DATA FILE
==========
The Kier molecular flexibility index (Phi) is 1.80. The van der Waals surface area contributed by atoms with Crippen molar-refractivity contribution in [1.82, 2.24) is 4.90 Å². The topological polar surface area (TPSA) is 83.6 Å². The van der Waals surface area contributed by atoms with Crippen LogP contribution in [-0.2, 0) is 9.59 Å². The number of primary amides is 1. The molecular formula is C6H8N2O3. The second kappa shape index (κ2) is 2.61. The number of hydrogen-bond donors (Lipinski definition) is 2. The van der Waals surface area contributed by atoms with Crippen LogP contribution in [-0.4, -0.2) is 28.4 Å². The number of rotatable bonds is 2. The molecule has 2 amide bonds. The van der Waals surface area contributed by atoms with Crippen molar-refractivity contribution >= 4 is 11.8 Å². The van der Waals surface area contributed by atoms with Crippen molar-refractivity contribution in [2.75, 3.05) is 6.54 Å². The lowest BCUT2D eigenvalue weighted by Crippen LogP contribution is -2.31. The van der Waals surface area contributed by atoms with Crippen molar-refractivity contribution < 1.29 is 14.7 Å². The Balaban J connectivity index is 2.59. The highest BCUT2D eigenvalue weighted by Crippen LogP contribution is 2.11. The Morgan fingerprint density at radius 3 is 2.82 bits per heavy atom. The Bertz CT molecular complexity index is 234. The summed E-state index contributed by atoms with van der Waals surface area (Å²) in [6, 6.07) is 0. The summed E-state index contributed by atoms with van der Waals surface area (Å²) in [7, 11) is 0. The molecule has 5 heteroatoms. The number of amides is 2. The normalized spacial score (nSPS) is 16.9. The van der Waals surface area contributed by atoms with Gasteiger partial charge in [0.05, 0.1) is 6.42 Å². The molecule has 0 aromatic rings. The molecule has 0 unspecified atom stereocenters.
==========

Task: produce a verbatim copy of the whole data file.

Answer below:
The Kier molecular flexibility index (Phi) is 1.80. The van der Waals surface area contributed by atoms with Crippen molar-refractivity contribution in [1.82, 2.24) is 4.90 Å². The topological polar surface area (TPSA) is 83.6 Å². The van der Waals surface area contributed by atoms with Crippen LogP contribution in [-0.2, 0) is 9.59 Å². The number of primary amides is 1. The molecular formula is C6H8N2O3. The second kappa shape index (κ2) is 2.61. The number of hydrogen-bond donors (Lipinski definition) is 2. The van der Waals surface area contributed by atoms with Crippen LogP contribution in [-0.4, -0.2) is 28.4 Å². The number of rotatable bonds is 2. The molecule has 2 amide bonds. The van der Waals surface area contributed by atoms with Crippen molar-refractivity contribution >= 4 is 11.8 Å². The van der Waals surface area contributed by atoms with Crippen molar-refractivity contribution in [2.75, 3.05) is 6.54 Å². The lowest BCUT2D eigenvalue weighted by Crippen LogP contribution is -2.31. The van der Waals surface area contributed by atoms with Crippen molar-refractivity contribution < 1.29 is 14.7 Å². The Balaban J connectivity index is 2.59. The highest BCUT2D eigenvalue weighted by Crippen LogP contribution is 2.11. The Morgan fingerprint density at radius 3 is 2.82 bits per heavy atom. The Bertz CT molecular complexity index is 234. The summed E-state index contributed by atoms with van der Waals surface area (Å²) in [6, 6.07) is 0. The summed E-state index contributed by atoms with van der Waals surface area (Å²) in [7, 11) is 0. The molecule has 5 heteroatoms. The number of amides is 2. The normalized spacial score (nSPS) is 16.9. The van der Waals surface area contributed by atoms with Gasteiger partial charge in [0.05, 0.1) is 6.42 Å². The molecule has 0 aromatic rings. The molecule has 0 unspecified atom stereocenters.